Willing to be Willing: God Can Work With Bad Choices And A Death Sentence

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In a curious turn, Gordon twice acknowledged that Jackson might not be the killer. That person was Barnes, assuming the testimony can be reconciled, because the evidence from Barnes and Williams is that Barnes had a. Rudolph will be eligible for parole in September, , and Barnes in December, None of them responded to my attempts to speak with them.

Even so, he determined that the aggravating factors outweighed even the ambiguity about who fired the fatal shot. A good capital-defense lawyer establishes a close, mutually informative relationship with the defendant and his family, but Bruner and the Jacksons had no such bond: the first time the Jacksons met their lawyer was at the courthouse, as the trial began. The family felt blindsided by the death sentence because they had never been told that, in Alabama, a judge could override a jury. On July 2, , a week after the Judge released his death order, Jackson returned to the courtroom for the formal sentencing.

The jury box was now empty. Jackson have anything to say in this case why sentence of law should not be imposed against him? Standing before the court, Jackson choked up. Let me live, please, Your Honor.

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The Judge was not swayed. As Gordon condemned him to death, Jackson struggled to absorb what was happening.

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But I knew it was something bad. Judicial override first entered the American legal system in the nineteen-seventies, and was conceived as a way of guarding against the overuse of the death penalty. In , in Furman v.

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The Furman ruling effectively invalidated death-penalty statutes, and executions stopped nationwide. States were allowed to rewrite their death-penalty laws. Today, thirty-two states sanction capital punishment. Can the court overrule that? Nobody in Delaware is on death row because of override, and it has been fifteen years since a Florida judge has exercised override to impose the death penalty. Thirty-six of the nearly two hundred convicts on death row are there because of override. The potential for error in death-penalty cases is known to be so great—according to the National Academy of Sciences, one in twenty-five defendants in America will likely be wrongly convicted—that capital punishment is declining nationwide.

Since the late nineties, the number of executions has dropped by about half. Alabama, meanwhile, has executed twelve men in the past four years, three of them through override. Certain Alabama judges have exercised override repeatedly. Override execution orders have been carried out ten times so far. Among those put to death was Robert Lee Tarver, Jr.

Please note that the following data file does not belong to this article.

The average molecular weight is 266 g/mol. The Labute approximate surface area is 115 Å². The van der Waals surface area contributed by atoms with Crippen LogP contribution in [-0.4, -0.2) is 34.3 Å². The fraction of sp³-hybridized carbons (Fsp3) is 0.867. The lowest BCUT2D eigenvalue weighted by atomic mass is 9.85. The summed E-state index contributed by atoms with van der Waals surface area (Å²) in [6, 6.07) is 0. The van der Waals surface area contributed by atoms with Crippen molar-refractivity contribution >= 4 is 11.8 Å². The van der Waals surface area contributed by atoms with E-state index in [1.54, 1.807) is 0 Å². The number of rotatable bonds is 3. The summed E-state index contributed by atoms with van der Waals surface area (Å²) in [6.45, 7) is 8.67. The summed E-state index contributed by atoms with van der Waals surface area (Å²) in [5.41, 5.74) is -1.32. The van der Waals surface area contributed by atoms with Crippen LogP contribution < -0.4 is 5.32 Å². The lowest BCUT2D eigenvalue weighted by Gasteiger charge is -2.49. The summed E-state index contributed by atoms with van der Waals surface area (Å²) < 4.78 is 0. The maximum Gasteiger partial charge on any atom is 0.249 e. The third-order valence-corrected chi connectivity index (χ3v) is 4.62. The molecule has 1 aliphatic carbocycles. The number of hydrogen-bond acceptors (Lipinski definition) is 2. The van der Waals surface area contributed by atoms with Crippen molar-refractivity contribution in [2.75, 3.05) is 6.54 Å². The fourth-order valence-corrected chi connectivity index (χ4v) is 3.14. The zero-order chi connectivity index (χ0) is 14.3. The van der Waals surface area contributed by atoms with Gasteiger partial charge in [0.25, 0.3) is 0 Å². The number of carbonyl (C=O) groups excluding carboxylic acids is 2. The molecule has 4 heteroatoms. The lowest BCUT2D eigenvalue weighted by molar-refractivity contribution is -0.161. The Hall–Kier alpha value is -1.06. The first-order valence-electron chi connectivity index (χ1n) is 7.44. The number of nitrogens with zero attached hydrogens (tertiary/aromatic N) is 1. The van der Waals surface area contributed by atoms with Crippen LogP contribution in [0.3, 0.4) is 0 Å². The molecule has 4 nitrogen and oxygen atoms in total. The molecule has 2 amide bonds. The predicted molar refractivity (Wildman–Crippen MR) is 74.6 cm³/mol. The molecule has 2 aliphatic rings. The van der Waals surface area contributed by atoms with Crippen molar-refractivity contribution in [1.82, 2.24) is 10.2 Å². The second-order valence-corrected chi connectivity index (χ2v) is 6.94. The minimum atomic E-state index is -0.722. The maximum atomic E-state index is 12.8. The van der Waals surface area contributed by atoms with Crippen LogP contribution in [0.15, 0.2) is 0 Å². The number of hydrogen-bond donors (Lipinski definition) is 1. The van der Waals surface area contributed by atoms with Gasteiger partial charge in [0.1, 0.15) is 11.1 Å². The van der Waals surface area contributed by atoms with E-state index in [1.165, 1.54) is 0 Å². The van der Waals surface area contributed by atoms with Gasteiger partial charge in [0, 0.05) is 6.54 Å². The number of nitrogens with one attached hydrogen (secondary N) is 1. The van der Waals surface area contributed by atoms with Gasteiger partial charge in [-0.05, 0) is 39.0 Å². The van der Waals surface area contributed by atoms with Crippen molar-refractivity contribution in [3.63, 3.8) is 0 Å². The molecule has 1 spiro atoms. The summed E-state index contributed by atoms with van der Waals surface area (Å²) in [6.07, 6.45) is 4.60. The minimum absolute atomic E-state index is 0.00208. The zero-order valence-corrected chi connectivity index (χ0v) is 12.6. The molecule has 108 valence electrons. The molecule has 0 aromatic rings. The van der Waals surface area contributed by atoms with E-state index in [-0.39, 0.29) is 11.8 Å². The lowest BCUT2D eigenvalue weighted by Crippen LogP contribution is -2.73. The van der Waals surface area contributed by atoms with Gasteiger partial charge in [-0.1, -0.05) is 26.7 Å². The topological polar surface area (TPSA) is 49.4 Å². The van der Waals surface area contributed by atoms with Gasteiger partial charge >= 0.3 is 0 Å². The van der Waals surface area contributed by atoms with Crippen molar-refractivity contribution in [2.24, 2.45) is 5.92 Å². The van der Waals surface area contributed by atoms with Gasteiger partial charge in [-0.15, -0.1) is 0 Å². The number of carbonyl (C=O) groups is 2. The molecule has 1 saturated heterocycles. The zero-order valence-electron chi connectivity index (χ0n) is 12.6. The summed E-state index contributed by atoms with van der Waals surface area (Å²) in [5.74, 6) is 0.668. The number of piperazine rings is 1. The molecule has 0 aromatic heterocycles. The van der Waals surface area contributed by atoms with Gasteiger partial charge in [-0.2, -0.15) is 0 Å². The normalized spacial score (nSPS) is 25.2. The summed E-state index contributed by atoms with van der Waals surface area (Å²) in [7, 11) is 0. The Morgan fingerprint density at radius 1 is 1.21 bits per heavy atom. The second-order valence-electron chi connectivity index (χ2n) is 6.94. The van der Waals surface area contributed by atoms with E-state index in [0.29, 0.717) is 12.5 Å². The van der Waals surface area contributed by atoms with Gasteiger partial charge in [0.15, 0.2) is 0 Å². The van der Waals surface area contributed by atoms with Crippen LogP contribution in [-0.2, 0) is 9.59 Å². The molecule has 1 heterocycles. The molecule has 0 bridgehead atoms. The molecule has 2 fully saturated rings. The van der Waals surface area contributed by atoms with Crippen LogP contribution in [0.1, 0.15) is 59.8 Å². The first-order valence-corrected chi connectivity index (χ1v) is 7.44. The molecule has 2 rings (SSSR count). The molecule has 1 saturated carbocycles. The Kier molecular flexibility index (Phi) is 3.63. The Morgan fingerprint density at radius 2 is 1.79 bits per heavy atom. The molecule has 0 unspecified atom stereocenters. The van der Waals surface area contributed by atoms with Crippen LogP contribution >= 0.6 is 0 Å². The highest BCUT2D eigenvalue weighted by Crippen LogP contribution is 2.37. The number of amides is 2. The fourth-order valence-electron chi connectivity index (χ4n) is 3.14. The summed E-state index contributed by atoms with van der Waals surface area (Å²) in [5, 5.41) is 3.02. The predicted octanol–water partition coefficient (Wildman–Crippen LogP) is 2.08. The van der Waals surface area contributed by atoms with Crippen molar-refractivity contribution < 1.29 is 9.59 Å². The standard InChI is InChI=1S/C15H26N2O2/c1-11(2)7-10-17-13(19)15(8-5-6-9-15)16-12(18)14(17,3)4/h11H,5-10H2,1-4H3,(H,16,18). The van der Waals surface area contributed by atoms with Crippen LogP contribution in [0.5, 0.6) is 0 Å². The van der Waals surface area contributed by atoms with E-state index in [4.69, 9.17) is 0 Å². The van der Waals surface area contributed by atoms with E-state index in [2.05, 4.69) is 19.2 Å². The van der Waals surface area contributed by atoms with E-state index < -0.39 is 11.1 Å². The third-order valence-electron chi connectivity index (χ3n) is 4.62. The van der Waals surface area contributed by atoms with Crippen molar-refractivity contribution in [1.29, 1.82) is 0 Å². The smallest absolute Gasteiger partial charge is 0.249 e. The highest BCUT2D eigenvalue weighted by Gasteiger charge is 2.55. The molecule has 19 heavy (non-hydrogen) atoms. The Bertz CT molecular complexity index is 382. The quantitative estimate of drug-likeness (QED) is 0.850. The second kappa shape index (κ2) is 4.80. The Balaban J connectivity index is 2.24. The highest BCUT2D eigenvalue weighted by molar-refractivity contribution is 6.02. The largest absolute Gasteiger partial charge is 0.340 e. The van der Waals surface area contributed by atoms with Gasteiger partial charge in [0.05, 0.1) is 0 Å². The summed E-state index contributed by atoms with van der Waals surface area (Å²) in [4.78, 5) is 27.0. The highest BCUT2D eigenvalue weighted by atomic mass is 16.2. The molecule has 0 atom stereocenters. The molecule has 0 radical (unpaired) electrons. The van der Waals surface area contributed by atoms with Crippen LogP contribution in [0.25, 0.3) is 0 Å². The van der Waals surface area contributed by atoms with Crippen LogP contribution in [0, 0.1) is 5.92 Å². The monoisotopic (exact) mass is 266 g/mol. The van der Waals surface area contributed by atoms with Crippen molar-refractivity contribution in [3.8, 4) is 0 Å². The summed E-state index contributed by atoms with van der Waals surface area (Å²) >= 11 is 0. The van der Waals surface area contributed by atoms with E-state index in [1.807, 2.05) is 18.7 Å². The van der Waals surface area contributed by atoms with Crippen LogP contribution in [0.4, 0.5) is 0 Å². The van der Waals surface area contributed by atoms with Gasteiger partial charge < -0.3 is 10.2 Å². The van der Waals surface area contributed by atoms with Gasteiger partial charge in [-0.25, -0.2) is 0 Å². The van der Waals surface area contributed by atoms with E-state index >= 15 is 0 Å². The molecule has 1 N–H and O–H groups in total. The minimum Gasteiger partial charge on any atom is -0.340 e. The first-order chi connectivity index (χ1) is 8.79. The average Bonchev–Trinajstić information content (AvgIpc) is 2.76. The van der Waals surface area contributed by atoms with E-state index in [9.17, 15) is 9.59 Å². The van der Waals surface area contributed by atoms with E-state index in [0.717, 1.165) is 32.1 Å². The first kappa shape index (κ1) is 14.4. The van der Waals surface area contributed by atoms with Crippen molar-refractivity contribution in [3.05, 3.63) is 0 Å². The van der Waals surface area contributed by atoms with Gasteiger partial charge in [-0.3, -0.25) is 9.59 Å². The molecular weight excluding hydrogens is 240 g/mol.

Tarver was convicted largely on the testimony of his co-defendant, who pleaded guilty to lesser charges and received a sentence of twenty-five years. The appeal failed despite an affidavit from the prosecutor admitting that he had illegally struck qualified black people from the jury a longtime problem in Alabama.

In April, , Tarver went to the electric chair, maintaining his innocence until the end. But I would want to make doggone sure you got the right man. The State of Alabama has not always had the right man. In , Walter McMillian, a black pulpwood worker, was accused of killing Ronda Morrison, a white eighteen-year-old dry-cleaning clerk, in Monroeville. The judge, Robert E. Lee Key, Jr. The trial lasted a day and a half. Twelve defense witnesses swore that McMillian was at home on the day of the crime, hosting a fish fry.

There was no physical evidence. The jury recommended life in prison. By the time McMillian was set free, in , he had spent six years on death row. The U. Supreme Court has considered the constitutionality of override several times. In Spaziano v. The override case in question involved Louise Harris, a woman with a lifelong history of trauma and abuse, who had hired someone to kill her husband. The opinion validated the viewpoint of override proponents, who have argued that judges possess experience, expertise, and a dispassionate approach that jurors may lack. The lone dissenter was Justice John Paul Stevens.

Death-row inmates have challenged override through the Fifth Amendment double jeopardy , the Sixth right to a jury , the Eighth cruel and unusual punishment , and the Fourteenth equal protection. All such efforts have failed. In Ring v. Arizona, a case involving the killing of an armored-car guard, the Court held that only a jury can decide if there are aggravating circumstances that warrant the death penalty.

But since then the Supreme Court has not addressed the issue directly, other than to declare that Ring was not retroactive. In , he shot and killed a Montgomery police officer during a traffic stop. Woodward had previously served six years in prison for killing his girlfriend. Judge Truman Hobbs, Jr. Woodward mounted an appeal, but the Court declined to hear the case.

Justices rarely issue opinions when rejecting a petition for writ of certiorari, but this time Sonia Sotomayor and Stephen Breyer did. After Shonelle Jackson learned that he would be executed, he filed jailhouse motions asking for a new trial and new counsel. The lawyer appointed to the case was Bryan Stevenson, the founder and director of the Equal Justice Initiative, a nonprofit organization in Montgomery that represents indigent defendants facing the death penalty. Much of what is known about override originated with studies conducted by E. Stevenson, a Delaware native, moved to Montgomery three decades ago, not long after graduating from Harvard Law School.

Every autumn, he commutes weekly to New York to teach at N. Stevenson considers override to be the most pressing death-penalty issue. Slaves once disembarked at the end of the street, on a broad bend in the Alabama River, to be marched into town and auctioned off at the public fountain. Every six years, Alabama elects circuit judges who hear capital cases and members of the Alabama Court of Criminal Appeals and the Alabama Supreme Court.